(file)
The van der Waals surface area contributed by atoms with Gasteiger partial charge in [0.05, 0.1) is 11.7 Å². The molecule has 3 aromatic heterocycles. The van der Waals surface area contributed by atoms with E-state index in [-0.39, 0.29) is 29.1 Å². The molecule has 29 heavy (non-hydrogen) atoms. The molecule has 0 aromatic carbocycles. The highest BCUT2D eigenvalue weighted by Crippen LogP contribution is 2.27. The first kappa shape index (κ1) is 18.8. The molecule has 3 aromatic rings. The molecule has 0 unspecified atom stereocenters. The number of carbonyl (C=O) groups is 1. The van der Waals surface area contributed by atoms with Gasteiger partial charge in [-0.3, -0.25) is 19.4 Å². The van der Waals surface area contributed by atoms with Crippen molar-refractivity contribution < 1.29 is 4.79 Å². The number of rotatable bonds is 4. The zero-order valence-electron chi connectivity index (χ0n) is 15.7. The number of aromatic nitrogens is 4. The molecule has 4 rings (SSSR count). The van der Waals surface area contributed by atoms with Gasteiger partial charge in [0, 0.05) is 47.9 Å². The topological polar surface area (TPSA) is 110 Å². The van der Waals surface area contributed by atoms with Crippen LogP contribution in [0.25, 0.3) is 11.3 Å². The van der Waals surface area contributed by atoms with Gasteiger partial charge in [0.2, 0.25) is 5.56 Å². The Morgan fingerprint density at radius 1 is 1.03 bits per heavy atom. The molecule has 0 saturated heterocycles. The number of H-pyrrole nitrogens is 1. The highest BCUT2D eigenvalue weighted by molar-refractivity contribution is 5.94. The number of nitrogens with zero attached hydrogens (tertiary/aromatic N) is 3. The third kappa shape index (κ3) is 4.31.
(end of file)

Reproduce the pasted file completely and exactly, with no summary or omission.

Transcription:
The van der Waals surface area contributed by atoms with Gasteiger partial charge in [0.05, 0.1) is 11.7 Å². The molecule has 3 aromatic heterocycles. The van der Waals surface area contributed by atoms with E-state index in [-0.39, 0.29) is 29.1 Å². The molecule has 29 heavy (non-hydrogen) atoms. The molecule has 0 aromatic carbocycles. The highest BCUT2D eigenvalue weighted by Crippen LogP contribution is 2.27. The first kappa shape index (κ1) is 18.8. The molecule has 3 aromatic rings. The molecule has 0 unspecified atom stereocenters. The number of carbonyl (C=O) groups is 1. The van der Waals surface area contributed by atoms with Gasteiger partial charge in [-0.3, -0.25) is 19.4 Å². The van der Waals surface area contributed by atoms with Crippen molar-refractivity contribution < 1.29 is 4.79 Å². The number of rotatable bonds is 4. The zero-order valence-electron chi connectivity index (χ0n) is 15.7. The number of aromatic nitrogens is 4. The molecule has 4 rings (SSSR count). The van der Waals surface area contributed by atoms with Gasteiger partial charge in [0, 0.05) is 47.9 Å². The topological polar surface area (TPSA) is 110 Å². The van der Waals surface area contributed by atoms with Crippen LogP contribution in [0.25, 0.3) is 11.3 Å². The van der Waals surface area contributed by atoms with Gasteiger partial charge in [0.2, 0.25) is 5.56 Å². The Morgan fingerprint density at radius 1 is 1.03 bits per heavy atom. The molecule has 0 saturated heterocycles. The number of H-pyrrole nitrogens is 1. The highest BCUT2D eigenvalue weighted by molar-refractivity contribution is 5.94. The number of nitrogens with zero attached hydrogens (tertiary/aromatic N) is 3. The third kappa shape index (κ3) is 4.31.